Transparency in public administration. One of the main planks of Chavez in 1998 was to fight against corruption, open the government archives to all, stop backroom deals with chosen private companies, etc. Transparency if you will. The contrary has resulted, creating one of the worst offenders measured by any international transparency index tools available. Corruption in Venezuela now numbers in single hits worth dozens of millions of dollars. The total sum, as estimated conservatively, would be for at the very least 20 billion USD just lost to paybacks. Amen of excessive commissions, and waste, and obscure bidding, and "contributions" for political causes.....
Now, at a road block, even if all yours and your car papers checked out fine, the cop or guard will ask you for something for their trouble in checking your papers. "para el cafe" they will tell you point blank.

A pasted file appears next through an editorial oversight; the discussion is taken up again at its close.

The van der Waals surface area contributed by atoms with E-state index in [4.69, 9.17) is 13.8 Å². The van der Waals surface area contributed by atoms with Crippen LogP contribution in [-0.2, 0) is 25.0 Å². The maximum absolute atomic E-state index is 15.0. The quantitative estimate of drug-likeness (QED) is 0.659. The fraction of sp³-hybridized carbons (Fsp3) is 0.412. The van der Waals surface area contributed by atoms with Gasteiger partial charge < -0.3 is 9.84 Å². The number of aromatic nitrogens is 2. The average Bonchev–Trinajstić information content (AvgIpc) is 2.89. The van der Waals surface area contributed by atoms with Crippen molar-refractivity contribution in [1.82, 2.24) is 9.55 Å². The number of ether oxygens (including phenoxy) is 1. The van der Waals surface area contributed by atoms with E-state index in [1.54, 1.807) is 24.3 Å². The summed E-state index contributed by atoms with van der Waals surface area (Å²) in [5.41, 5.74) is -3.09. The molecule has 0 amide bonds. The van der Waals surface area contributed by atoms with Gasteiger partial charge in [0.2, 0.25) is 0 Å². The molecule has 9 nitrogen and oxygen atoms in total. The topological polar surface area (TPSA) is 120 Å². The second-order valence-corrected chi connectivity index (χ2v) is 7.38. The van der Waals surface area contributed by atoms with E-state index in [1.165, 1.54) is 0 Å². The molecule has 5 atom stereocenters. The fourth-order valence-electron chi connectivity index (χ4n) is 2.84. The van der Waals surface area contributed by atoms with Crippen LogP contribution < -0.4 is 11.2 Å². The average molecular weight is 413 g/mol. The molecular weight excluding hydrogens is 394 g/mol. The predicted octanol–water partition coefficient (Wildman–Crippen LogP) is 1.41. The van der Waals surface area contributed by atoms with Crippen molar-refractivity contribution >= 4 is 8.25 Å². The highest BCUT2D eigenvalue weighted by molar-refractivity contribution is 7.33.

Women power. The outside observer would be fooled into believing that women in Venezuela own a very large share of power. After all, of the "5" declared powers of the state, women are in charge of 3! but the real power in Venezuela, the only one that truly matters, is the executive. All the important ministries, the ones where money passes in large amount, have been held by men in, oh, 95% of the cases at least. The legislative one, where some money also passes, is held by a man. The other three powers are mere secretarial agencies held by women who have for only mission to provide all the excuses for the abuse of the regime, from electoral fraud to make sure that corruption is never duly investigated. In short, women in high office are just well paid maids.